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There's no easy way to police supply chains in Asia. But one US high-tech firm and its Taiwan supplier are taking a creative approach that might just work.
In a globalized world, where Taiwanese bosses run factories using Filipino and Chinese workers to produce gadgets for American consumers, there's no easy fix to the problem of rampant labor rights abuses.
The best solution would be found in Asia itself. In Taiwan, that means better legal protections for foreign migrant workers, and major reform or scrapping of the exploitative labor brokerage system. For Taiwanese workers, labor-management communication needs to be improved, and unions may help. In China, basic labor regulations need to be better enforced.
Getting such change is likely to be a long, slow process. And activists say it will depend in part on Filipinos, Taiwanese and Chinese themselves demanding better labor rights.
In the meantime, activists say big brands should follow the lead of HP, by enlisting outside NGOs and factory workers in improving conditions at their suppliers. Such an approach, they say, is a big improvement on toothless "codes of conduct" and spot audits, which too often turn into dog-and-pony shows. Some in the industry agree that audits have only limited usefulness.
"The natural reaction for the audited party is to try to pass the audit and therefore not to show eventual issues to the auditor," wrote Sony Ericsson corporate responsibility official Mats Pellback-Scharp, according to a report last year from one rights group. "Audits can never be more than, at best, a snapshot of the situation."
Labor rights activists make a few other suggestions. One is that big brands be more transparent by making public their list of suppliers. This makes it easier for NGOs to identify who's making what for whom, and therefore which firms need to take responsibility.
"Consumers have the right to demand that companies be transparent about the work they conduct," said Sara Nordbrand, a researcher at the Stockholm-based NGO Swedwatch. "Most electronics brands still do not acknowledge customers' right to information about the circumstances under which the products they buy are produced," she said. "Many companies still, for example, regard the names of their suppliers as being 'business secrets' and do not comment on findings of journalists and organizations."
Apple, for example, has refused to publicize its supplier list. Per company policy, it doesn't usually confirm or deny its supplier relationships. (It made an exception by denying any current relationship with the specific Dongguan Masstop factory mentioned in this series.) "We respect confidentiality, which is one of the reasons why we don't go into details about our suppliers and who they are," said Apple spokesperson Jill Tan.
Activists say big brands should also provide more financial support for programs like the HP and Chicony project. "Pushing prices down while at the same time demanding better working conditions is an equation that's hard to solve for suppliers down the chain," said Annika Torstensson, project leader of the Stockholm-based Fair Trade Center.
Apple, for example, was making record profits at the time of allegations described in this series — while Wintek was being hammered by months of losses. The brands can afford corrective measures much more than their low-margin contractors.
Chicony's factory isn't perfect, of course, and neither was HP's pilot project. "These are only baby steps," said Chan, the activist. But it shows what can happen when a big U.S. brand takes a creative, open-minded approach to corporate responsibility, collaborates with NGOs and, importantly, ponies up the cash.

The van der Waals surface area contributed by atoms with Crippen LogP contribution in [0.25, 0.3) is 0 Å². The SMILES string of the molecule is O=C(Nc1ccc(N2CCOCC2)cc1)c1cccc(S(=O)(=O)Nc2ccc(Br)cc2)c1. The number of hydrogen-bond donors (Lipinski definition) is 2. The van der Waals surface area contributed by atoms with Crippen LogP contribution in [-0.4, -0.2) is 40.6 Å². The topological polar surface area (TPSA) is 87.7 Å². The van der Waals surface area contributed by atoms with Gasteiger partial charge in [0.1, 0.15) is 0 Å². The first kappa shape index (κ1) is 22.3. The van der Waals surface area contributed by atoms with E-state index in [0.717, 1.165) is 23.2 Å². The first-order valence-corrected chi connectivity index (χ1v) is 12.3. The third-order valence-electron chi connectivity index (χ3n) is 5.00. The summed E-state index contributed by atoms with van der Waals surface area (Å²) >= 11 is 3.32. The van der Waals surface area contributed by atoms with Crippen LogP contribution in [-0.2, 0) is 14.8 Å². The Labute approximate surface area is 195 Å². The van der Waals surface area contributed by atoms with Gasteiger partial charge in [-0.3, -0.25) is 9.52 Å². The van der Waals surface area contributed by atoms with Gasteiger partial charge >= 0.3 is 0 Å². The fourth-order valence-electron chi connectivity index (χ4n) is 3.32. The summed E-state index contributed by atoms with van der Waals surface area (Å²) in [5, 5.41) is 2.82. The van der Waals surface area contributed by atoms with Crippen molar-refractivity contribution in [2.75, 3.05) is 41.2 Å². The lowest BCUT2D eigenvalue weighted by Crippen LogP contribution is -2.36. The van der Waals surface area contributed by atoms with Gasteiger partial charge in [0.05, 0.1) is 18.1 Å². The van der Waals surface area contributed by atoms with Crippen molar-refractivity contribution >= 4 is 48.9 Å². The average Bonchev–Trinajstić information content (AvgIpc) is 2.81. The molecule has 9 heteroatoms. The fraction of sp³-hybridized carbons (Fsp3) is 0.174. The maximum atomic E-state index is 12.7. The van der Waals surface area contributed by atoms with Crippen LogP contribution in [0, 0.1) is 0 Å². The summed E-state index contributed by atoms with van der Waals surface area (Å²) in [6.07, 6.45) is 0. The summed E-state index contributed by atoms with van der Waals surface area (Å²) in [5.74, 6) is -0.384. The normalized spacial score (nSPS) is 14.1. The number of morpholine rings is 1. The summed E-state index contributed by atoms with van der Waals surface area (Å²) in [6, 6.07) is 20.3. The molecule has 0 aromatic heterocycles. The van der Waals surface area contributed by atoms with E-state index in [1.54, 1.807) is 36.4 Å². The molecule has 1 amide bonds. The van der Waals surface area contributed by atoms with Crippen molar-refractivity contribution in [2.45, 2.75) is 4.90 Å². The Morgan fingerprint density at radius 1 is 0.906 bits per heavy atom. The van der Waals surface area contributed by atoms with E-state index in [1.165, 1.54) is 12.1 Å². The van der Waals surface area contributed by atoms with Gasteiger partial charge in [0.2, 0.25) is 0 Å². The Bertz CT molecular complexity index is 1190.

Chicony also deserves credit for opening its doors to an outside NGO — the stuff of nightmares for many a factory boss — and committing itself to improving communication with its workers.
HP isn't immune from criticism. Critics point to one gripe: While it publishes a list of its suppliers, it doesn't give information on specific factory locations, making it difficult for outsiders to monitor.
But of the big high-tech firms, labor rights groups consistently give HP the highest marks. "Hewlett Packard is setting the pace for social responsibility in China," rights groups wrote in a 2008 report.
A more recent report by the Dutch group SOMO this past May remarked, "For a code [of conduct] to be implemented in such a way that it will have effect on the workplace, companies have to work with local organizations and trade unions. So far only HP works, in some cases, with civil society organizations ... only HP has worked with NGOs in China on implementation and worker trainings."
At least one other company, Dell, has shown interest in following HP's example. "Dell is open to working with NGOs that are willing to collaborate in building capability with suppliers," said Dell in an emailed statement.
Meanwhile, rights groups give Apple some credit for bulking up its social responsibility team in recent years — but low marks for a lack of transparency. Fujitsu-Siemens Computers got the booby prize, for what rights groups said was its reluctance to accept responsibility for its supply chain. "The company is neither committed nor transparent," two groups said in the 2008 report. Fujitsu spokesman Archie Mochizuki said in an emailed response that the firm "has and continues to carefully evaluate working conditions at its suppliers," and that it had made clear to suppliers that "cooperation would be suspended" with firms that do not meet its code of conduct.
Critics, though, remain firm in their belief that more can be done.
"We have to know more about how a product is made, and about the people who are really creating value for society," said Chan. "Workers deserve basic respect. I hope we can treat them as human beings, not just as working machines.”
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